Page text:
While job losses in the construction industry continued in recent quarters, “they’ve been less severe than expected, given the scale of the real estate slump,” said Badiani. “With banks cutting financial life support to many developers living on borrowed time, we can expect an accelerated downward adjustment in employment levels.” Badiani estimates the jobless rate could climb to more than 27 percent this year and house prices will fall at least 50 percent from the peak by 2015.

Zombie Developers

More than half of the country’s 67,000 developers can be categorized as “zombies,” with liabilities that exceed their assets and only enough income to repay the interest on their loans, according to R.R. de Acuna & Asociados, a real-estate consulting firm….

Spanish lenders, ordered last year to set aside provisions of 84 billion euros to cover anticipated real estate losses, have no incentive to keep unviable builders afloat after they’ve accounted for losses from 280 billion euros of their loans, according to Irea.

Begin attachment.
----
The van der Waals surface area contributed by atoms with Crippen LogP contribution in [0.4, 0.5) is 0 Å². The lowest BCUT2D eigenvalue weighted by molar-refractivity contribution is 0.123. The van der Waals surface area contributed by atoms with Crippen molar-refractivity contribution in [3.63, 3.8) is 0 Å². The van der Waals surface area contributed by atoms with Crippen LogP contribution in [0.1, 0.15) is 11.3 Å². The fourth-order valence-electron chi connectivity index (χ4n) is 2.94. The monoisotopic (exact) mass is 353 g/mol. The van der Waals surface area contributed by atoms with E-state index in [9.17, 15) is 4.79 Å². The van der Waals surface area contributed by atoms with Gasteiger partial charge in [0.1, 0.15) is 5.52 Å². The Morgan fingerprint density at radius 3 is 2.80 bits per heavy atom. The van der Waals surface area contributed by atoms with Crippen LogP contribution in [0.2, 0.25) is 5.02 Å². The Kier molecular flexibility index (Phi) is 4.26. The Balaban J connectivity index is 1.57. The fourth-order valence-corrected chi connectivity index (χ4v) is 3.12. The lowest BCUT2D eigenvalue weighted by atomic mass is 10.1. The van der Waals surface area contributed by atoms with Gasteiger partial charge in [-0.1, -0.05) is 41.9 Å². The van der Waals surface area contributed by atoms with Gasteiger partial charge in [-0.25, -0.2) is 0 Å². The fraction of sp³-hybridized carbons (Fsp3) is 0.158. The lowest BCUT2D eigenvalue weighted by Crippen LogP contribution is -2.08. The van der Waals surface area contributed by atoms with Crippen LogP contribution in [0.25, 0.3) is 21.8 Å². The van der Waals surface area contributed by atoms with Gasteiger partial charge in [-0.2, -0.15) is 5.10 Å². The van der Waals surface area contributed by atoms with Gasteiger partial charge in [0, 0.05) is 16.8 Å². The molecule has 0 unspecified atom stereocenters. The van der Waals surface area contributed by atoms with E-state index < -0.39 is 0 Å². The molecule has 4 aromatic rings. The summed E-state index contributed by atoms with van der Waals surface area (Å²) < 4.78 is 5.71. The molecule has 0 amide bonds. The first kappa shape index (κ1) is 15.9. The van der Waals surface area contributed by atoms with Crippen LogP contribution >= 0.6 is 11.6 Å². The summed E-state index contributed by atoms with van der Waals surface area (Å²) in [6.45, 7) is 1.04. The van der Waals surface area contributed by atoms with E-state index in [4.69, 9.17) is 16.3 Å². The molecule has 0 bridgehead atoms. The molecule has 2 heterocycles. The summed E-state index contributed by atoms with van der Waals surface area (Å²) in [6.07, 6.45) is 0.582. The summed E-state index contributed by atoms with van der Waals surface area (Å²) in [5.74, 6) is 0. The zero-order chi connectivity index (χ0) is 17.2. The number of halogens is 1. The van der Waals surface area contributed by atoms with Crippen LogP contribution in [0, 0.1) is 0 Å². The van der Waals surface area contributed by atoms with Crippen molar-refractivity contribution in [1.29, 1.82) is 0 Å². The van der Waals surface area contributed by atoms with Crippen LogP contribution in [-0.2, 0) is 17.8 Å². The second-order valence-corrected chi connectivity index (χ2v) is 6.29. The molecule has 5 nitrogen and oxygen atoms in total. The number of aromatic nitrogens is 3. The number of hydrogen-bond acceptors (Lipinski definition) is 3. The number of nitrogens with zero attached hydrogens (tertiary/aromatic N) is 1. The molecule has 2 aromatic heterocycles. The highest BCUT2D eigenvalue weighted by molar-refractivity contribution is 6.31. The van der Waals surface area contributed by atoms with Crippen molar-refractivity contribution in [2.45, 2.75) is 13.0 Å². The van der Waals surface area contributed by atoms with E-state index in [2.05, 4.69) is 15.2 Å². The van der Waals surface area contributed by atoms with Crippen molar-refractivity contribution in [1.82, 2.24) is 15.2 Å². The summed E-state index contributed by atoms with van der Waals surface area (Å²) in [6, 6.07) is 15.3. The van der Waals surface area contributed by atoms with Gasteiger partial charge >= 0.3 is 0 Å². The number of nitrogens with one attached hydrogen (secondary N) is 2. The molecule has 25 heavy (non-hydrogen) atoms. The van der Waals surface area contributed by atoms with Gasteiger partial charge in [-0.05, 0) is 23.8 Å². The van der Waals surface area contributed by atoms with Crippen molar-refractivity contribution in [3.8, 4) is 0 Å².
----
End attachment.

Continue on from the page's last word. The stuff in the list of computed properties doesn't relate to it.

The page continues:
Only developers with sufficient rental income from commercial property to repay debt or those still building homes in areas where they can be sold at a profit will survive, said Echavarren, who estimates that between 5 percent and 10 percent of Spanish developers fall into those categories.

Since 2008, more than 19,000 real estate and construction companies, or 14 percent of the total, have gone out of business, according to Iberinform, a unit of credit insurer Credito y Caucion….

Spain built 675,000 homes a year from 1997 to 2006, according to a report by a unit of Spanish savings bank Cajamar. That’s more than France, Germany and the U.K. combined. The frenzy resulted in a surplus of about 2 million empty homes that will take between seven and 13 years to absorb, according to Madrid-based property research firm R.R. de Acuna & Asociados….